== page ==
Inequality heightens violence in Nigeria
Extreme inequality, corruption and a dysfunctional state have raised the temperature in Nigeria to boiling point. Religious differences, however, are not the main reason for the ascent of the extremist group Boko Haram. Rather, the issue is one of citizenship, NAI researcher Henrik Angerbrandt argues.
The widely reported kidnapping of more than 200 schoolgirls in Nigeria was just the start of six months of suicide attacks and acts of cruelty and terror by Boko Haram. The group is spreading and taking control of new areas, media reports suggest.
"There is not much reliable information. One can't trust Boko Haram, and the Nigerian state is also not trustworthy. As a researcher, one can only point out the ambiguities and be careful about drawing conclusions," Henrik Angerbrandt says.
Poverty and counterattacks worsen situation
Angerbrandt's research focuses on the conflicts in Kaduna state in northern Nigeria. He has interviewed ethnic organisations, religious leaders, politicians and civil servants for his doctoral thesis. His interviews highlight the main problem in Nigeria – the question of citizenship. This is often expressed as: Who is allowed to sit at the dinner table, and how is the dinner to be apportioned?
"Eighty per cent of resources go to 1 per cent of the population. That tells us something about inequalities. In northern Nigeria, the infrastructure is underdeveloped, people are poor and few can support themselves. They feel neglected and discontentment with the state," Angerbrandt continues.
According to him, Boko Haram has developed in a symbiotic relationship with the Nigerian state. The group's main aim is to distance itself from the state and establish its own systems, its own security.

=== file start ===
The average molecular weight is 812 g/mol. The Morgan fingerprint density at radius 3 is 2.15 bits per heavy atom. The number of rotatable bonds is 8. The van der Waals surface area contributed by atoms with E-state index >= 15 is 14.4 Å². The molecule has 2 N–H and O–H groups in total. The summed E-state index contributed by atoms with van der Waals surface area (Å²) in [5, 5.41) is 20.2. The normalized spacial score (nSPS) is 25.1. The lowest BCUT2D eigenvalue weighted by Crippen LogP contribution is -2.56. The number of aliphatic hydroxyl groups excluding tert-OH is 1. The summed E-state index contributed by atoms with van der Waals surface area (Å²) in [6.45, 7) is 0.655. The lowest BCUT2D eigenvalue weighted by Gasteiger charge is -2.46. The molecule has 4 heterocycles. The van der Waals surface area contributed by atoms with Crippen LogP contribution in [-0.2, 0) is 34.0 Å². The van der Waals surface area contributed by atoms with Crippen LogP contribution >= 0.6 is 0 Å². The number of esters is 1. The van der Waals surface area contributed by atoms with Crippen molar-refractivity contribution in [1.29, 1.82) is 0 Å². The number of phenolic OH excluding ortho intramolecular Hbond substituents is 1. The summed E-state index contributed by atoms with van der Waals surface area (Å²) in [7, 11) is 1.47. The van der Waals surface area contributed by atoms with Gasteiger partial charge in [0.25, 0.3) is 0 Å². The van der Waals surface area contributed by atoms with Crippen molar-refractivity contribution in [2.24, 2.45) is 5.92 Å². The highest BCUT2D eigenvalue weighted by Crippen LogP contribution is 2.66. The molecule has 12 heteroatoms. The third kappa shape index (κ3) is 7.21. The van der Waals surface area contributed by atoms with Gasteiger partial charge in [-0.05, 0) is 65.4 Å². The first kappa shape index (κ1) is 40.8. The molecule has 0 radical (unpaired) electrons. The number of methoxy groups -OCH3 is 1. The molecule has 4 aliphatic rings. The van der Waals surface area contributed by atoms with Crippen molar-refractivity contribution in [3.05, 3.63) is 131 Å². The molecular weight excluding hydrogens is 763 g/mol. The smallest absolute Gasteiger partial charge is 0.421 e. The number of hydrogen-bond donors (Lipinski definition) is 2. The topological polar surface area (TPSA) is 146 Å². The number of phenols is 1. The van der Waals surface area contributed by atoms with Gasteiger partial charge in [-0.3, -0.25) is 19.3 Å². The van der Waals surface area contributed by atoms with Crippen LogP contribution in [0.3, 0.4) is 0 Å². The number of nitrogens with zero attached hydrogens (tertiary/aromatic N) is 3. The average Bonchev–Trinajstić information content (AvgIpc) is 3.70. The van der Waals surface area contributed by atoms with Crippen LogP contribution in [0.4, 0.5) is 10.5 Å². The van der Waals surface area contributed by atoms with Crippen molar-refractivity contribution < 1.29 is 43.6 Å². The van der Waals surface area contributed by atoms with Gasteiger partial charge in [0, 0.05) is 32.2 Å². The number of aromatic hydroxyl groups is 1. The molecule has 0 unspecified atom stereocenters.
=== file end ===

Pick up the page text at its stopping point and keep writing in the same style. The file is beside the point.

"Instead of addressing the underlying problems, the state has tried to crush the revolt. Its violent attacks have in many ways further radicalised Boko Haram over the years. This is important to recognise," Angerbrandt stresses.
More focused on politics than religion
The media usually portray Boko Haram as an Islamic extremist group that specifically targets Christians. Angerbrandt sees this as a oversimplification. Boko Haram tries to escalate the conflict by using religious differences in Nigeria as a pretext. In reality, the group has killed more Muslims – those they dub “false Muslims” – than Christians during its attacks.
"It is not a religious conflict per se. However, religion and ethnicity are used as a basis for political mobilisation. People feel that other groups are trying to dominate and gain benefits for themselves."
Angerbrandt calls for the focus to shift from religious questions to the underlying issues: inequality, poverty and the dysfunctional state. Although most Nigerians dread Boko Haram, many can sympathise with the group's dissatisfaction with the state. For this reason, the political dimensions of the conflict call for more attention.
"Otherwise, the conflict can never be resolved. It will explode again and again."
During a field trip in Nigeria in 2007, Angerbrandt's interviewees asserted that the violence and the conflict over resources would stop, and that people had gained respect for one another. Yet after the presidential elections of 2011, violence again erupted.
"People live side by side and interact in a surprisingly pragmatic manner. But the tensions are there, just below the surface, and they become clearly evident once one starts asking about underlying reasons for the violence," Henrik Angerbrandt affirms.